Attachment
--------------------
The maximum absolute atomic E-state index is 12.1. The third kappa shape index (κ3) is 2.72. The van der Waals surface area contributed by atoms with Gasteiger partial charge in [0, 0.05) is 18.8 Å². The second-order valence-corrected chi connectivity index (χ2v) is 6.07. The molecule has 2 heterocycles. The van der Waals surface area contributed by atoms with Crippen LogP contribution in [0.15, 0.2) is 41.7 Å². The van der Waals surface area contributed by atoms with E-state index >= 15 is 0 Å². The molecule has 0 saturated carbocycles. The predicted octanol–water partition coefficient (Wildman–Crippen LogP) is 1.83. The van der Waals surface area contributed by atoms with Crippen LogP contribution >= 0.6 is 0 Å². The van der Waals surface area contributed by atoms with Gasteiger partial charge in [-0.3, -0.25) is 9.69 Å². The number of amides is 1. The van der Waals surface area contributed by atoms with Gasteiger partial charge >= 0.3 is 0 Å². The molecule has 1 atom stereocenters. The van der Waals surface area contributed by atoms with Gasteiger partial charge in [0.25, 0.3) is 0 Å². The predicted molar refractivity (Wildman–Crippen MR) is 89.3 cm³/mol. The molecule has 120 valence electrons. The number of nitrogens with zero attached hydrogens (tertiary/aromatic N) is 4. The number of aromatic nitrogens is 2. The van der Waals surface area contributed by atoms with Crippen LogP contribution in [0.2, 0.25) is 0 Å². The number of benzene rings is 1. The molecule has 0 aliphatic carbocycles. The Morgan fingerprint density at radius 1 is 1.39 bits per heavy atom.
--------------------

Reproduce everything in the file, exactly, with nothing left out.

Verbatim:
The maximum absolute atomic E-state index is 12.1. The third kappa shape index (κ3) is 2.72. The van der Waals surface area contributed by atoms with Gasteiger partial charge in [0, 0.05) is 18.8 Å². The second-order valence-corrected chi connectivity index (χ2v) is 6.07. The molecule has 2 heterocycles. The van der Waals surface area contributed by atoms with Crippen LogP contribution in [0.15, 0.2) is 41.7 Å². The van der Waals surface area contributed by atoms with E-state index >= 15 is 0 Å². The molecule has 0 saturated carbocycles. The predicted octanol–water partition coefficient (Wildman–Crippen LogP) is 1.83. The van der Waals surface area contributed by atoms with Crippen LogP contribution >= 0.6 is 0 Å². The van der Waals surface area contributed by atoms with Gasteiger partial charge in [-0.3, -0.25) is 9.69 Å². The number of amides is 1. The van der Waals surface area contributed by atoms with Gasteiger partial charge >= 0.3 is 0 Å². The molecule has 1 atom stereocenters. The van der Waals surface area contributed by atoms with Gasteiger partial charge in [0.25, 0.3) is 0 Å². The predicted molar refractivity (Wildman–Crippen MR) is 89.3 cm³/mol. The molecule has 120 valence electrons. The number of nitrogens with zero attached hydrogens (tertiary/aromatic N) is 4. The number of aromatic nitrogens is 2. The van der Waals surface area contributed by atoms with Crippen LogP contribution in [0.2, 0.25) is 0 Å². The number of benzene rings is 1. The molecule has 0 aliphatic carbocycles. The Morgan fingerprint density at radius 1 is 1.39 bits per heavy atom.